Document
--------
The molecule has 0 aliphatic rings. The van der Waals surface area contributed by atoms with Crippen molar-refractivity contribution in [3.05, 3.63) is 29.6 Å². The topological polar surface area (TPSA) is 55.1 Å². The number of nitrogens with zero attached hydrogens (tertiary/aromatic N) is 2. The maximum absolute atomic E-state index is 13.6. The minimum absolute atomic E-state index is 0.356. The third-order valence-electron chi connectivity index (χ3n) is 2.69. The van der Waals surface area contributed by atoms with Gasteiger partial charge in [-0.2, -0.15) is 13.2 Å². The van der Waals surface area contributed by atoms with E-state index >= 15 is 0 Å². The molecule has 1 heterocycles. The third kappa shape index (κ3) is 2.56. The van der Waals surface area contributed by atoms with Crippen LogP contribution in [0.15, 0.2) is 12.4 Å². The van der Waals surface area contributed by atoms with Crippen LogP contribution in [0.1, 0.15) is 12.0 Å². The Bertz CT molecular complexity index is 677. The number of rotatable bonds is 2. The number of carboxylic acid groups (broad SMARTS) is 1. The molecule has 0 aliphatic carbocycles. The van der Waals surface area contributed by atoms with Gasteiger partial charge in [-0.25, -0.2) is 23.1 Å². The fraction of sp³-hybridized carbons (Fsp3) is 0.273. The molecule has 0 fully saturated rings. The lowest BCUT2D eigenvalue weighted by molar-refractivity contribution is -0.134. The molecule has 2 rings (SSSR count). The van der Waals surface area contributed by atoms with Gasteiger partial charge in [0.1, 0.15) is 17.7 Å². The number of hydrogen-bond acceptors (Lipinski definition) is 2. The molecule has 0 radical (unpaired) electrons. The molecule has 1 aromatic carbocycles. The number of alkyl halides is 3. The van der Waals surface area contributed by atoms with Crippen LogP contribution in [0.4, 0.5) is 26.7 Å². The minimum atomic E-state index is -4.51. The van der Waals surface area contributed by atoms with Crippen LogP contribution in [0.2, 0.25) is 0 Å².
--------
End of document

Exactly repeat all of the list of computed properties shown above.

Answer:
The molecule has 0 aliphatic rings. The van der Waals surface area contributed by atoms with Crippen molar-refractivity contribution in [3.05, 3.63) is 29.6 Å². The topological polar surface area (TPSA) is 55.1 Å². The number of nitrogens with zero attached hydrogens (tertiary/aromatic N) is 2. The maximum absolute atomic E-state index is 13.6. The minimum absolute atomic E-state index is 0.356. The third-order valence-electron chi connectivity index (χ3n) is 2.69. The van der Waals surface area contributed by atoms with Gasteiger partial charge in [-0.2, -0.15) is 13.2 Å². The van der Waals surface area contributed by atoms with E-state index >= 15 is 0 Å². The molecule has 1 heterocycles. The third kappa shape index (κ3) is 2.56. The van der Waals surface area contributed by atoms with Crippen LogP contribution in [0.15, 0.2) is 12.4 Å². The van der Waals surface area contributed by atoms with Crippen LogP contribution in [0.1, 0.15) is 12.0 Å². The Bertz CT molecular complexity index is 677. The number of rotatable bonds is 2. The number of carboxylic acid groups (broad SMARTS) is 1. The molecule has 0 aliphatic carbocycles. The van der Waals surface area contributed by atoms with Gasteiger partial charge in [-0.25, -0.2) is 23.1 Å². The fraction of sp³-hybridized carbons (Fsp3) is 0.273. The molecule has 0 fully saturated rings. The lowest BCUT2D eigenvalue weighted by molar-refractivity contribution is -0.134. The molecule has 2 rings (SSSR count). The van der Waals surface area contributed by atoms with Gasteiger partial charge in [0.1, 0.15) is 17.7 Å². The number of hydrogen-bond acceptors (Lipinski definition) is 2. The molecule has 0 radical (unpaired) electrons. The molecule has 1 aromatic carbocycles. The number of alkyl halides is 3. The van der Waals surface area contributed by atoms with Crippen LogP contribution in [0.4, 0.5) is 26.7 Å². The minimum atomic E-state index is -4.51. The van der Waals surface area contributed by atoms with Crippen LogP contribution in [0.2, 0.25) is 0 Å².